By JOEL COLEMAN
For 15 minutes on Monday afternoon, Dan Mullen was just one of the guys.
After his weekly press conference had concluded at the Seal Complex, MSU’s eighth-year head coach was asked a simple question as to what he classifies as an explosive play. (It’s any play of 12 or more yards by the way, something he hopes to see a minimum of eight times in a game).
It was a simple followup and the type of question that reporters ask on an almost weekly basis just to get clarity on a previous statement. However from there, Mullen settled in and just started talking football. This wasn’t for the television cameras. This wasn’t for public perception. In fact, I debated whether or not to even mention it here. That’s how informal this was.
This was just a football coach, for a brief few moments, letting some of the usual guard down and conversing with a crowd of just a few guys who, like him, spend much of their lives around the game.
What followed wasn’t anything earth-shattering, but it was revealing as to who this man that stepped off an airplane in Starkville eight years ago, really is.
As he explained to us scribes the process of developing a quarterback, you could see the man that so many quarterbacks have expressed their admiration for. The public gets to see the Dan Mullen that answers 20 questions in three minutes after a loss at BYU. Frankly, that’s often all we in the media get, too. Yet for a few seconds on Monday, Mullen showed a different side – the teacher side.
As he explained to us how quarterbacks go from panicky and green, to a graduate level of football like Dak Prescott attained, you could see Mullen’s enthusiasm. He talked of how Prescott went from a raw talent to superstar, and why Prescott could put games together like his demolition of Kentucky a season ago.
He then compared Prescott’s development to current starter Nick Fitzgerald’s, who he bragged on for many of the plays he made at BYU.
Through it all, there was an excitement behind what Mullen was conveying. He was enjoying this. He genuinely liked walking us through the process.
I bring all this up to say, if you think Dan Mullen has lost his passion for coaching or his fire or any of the other things brought up on social media and message boards, you’re wrong. You’re dead wrong.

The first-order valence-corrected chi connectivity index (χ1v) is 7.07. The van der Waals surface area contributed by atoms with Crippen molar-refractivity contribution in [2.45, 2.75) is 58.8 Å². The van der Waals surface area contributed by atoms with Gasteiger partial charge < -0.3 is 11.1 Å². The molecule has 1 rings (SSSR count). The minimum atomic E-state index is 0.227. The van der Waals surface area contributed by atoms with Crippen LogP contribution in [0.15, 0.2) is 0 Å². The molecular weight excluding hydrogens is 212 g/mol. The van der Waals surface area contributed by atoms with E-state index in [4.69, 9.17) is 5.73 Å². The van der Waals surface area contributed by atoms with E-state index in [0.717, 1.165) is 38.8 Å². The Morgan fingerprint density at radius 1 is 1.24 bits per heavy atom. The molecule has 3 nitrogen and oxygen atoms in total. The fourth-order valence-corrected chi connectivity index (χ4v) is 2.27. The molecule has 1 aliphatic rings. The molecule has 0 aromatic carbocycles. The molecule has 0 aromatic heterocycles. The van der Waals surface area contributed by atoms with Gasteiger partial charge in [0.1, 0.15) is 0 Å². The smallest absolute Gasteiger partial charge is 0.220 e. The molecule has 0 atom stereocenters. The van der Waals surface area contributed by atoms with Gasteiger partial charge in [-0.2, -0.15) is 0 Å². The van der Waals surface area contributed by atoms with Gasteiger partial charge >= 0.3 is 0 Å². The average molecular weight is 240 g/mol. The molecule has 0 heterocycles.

I’m not writing this to make excuses for Mullen or the 2-4 start. Mullen can be criticized for in-game decisions or who’s on the field or play calling or whatever, but if you’re still questioning his enthusiasm, you’re grasping at straws.
Mullen offered some of the usual explanations that you’ve heard for why things are the way they are. This team is inexperienced. They’ve been thrust into roles they might not all be ready for. Several key guys have been injured.
He pointed to frustrations over several plays that State just hasn’t been able to make. He cited the game-ending missed field goal against South Alabama and the fumble that MSU forced and then didn’t recover in the first overtime at BYU as two plays that, if you change those outcomes on just those two plays, State would be 4-2 and the outlook for this season might not be so bleak.
Perhaps the most telling thing he talked about was something A.J. Jefferson mentioned to the media last week. This team just hasn’t seemed to learn how to have fun winning. The two games that State has won have seemed more like a relief than anything.
Mullen mentioned a couple of times that one of the biggest steps for a team to take is to hate losing so much you don’t want to experience it and to love winning so much that’s all you want to do. He said he didn’t know where his club fit on that scale right now.
Reading through the lines of Mullen’s comments, you get a picture of where this team is. They are a team that is incredibly tight right now. They feel the burden to be the same team that won 19 games the last two seasons. The problem is the Dak Prescotts and De’Runnya Wilsons and Chris Joneses and the other big-time contributors to that success aren’t walking back through that door.
This isn’t the same team that won 19 games the last two years. This is, in many ways, a brand new breed of Bulldog.
Their growing pains have already been pretty well-documented. Quite frankly, there might be more ahead.
But I write this to tell you, if you think the problem is that Dan Mullen doesn’t care, you couldn’t be further from the truth. The words of this blog won’t do his few minutes with us justice.
The best way that I can describe it is this. When I was a teenager, I had a fender bender in my dad’s truck. I was terrified to call and tell him.
When I did, you know what he said? “It’s OK son, we’ll get it fixed.”
Mullen had the demeanor of a patient father today that had full confidence that eventually, (maybe not as soon as many of you reading hope) MSU will reap the rewards from their current struggles.
He was the dad that seemed to be saying, ‘We just have to keep shaking things off and, in the end, it’ll all be fixed.”
When Mullen finally left the room to get on with his day, he had one last comment.
“We’ll get ‘em there.”
I’m not here to say whether Mullen will be successful in that or not. I’m just here to tell you that, after today, I’m convinced he’s not going to stop caring or trying.
Criticisms of this team are valid. A 2-4 record earns that. But if your complaint is that Mullen is in any way complacent/unaware/uncaring, well you’re just a Bulldog barking up the wrong tree.